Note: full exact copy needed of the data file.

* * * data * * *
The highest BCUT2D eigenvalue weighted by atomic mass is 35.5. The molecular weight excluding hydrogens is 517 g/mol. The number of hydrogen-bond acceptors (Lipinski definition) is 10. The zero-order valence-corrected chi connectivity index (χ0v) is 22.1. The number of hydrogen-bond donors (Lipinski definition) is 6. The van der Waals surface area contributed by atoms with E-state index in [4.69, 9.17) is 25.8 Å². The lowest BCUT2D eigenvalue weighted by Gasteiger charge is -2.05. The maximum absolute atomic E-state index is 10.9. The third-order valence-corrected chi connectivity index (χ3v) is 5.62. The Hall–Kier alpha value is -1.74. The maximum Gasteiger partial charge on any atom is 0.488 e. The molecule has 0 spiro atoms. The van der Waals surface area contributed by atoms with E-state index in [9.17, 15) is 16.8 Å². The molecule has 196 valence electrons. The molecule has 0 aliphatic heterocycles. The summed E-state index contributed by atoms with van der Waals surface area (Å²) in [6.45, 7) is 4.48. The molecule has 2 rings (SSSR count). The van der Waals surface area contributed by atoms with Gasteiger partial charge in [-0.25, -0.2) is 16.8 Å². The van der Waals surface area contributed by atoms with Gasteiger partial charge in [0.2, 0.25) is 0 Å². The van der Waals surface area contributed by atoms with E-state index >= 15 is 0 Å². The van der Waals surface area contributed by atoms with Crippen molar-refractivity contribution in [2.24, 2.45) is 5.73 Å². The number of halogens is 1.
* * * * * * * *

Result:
The highest BCUT2D eigenvalue weighted by atomic mass is 35.5. The molecular weight excluding hydrogens is 517 g/mol. The number of hydrogen-bond acceptors (Lipinski definition) is 10. The zero-order valence-corrected chi connectivity index (χ0v) is 22.1. The number of hydrogen-bond donors (Lipinski definition) is 6. The van der Waals surface area contributed by atoms with E-state index in [4.69, 9.17) is 25.8 Å². The lowest BCUT2D eigenvalue weighted by Gasteiger charge is -2.05. The maximum absolute atomic E-state index is 10.9. The third-order valence-corrected chi connectivity index (χ3v) is 5.62. The Hall–Kier alpha value is -1.74. The maximum Gasteiger partial charge on any atom is 0.488 e. The molecule has 0 spiro atoms. The van der Waals surface area contributed by atoms with E-state index in [9.17, 15) is 16.8 Å². The molecule has 196 valence electrons. The molecule has 0 aliphatic heterocycles. The summed E-state index contributed by atoms with van der Waals surface area (Å²) in [6.45, 7) is 4.48. The molecule has 2 rings (SSSR count). The van der Waals surface area contributed by atoms with Gasteiger partial charge in [-0.25, -0.2) is 16.8 Å². The van der Waals surface area contributed by atoms with Gasteiger partial charge in [0.2, 0.25) is 0 Å². The van der Waals surface area contributed by atoms with E-state index >= 15 is 0 Å². The van der Waals surface area contributed by atoms with Crippen molar-refractivity contribution in [2.24, 2.45) is 5.73 Å². The number of halogens is 1.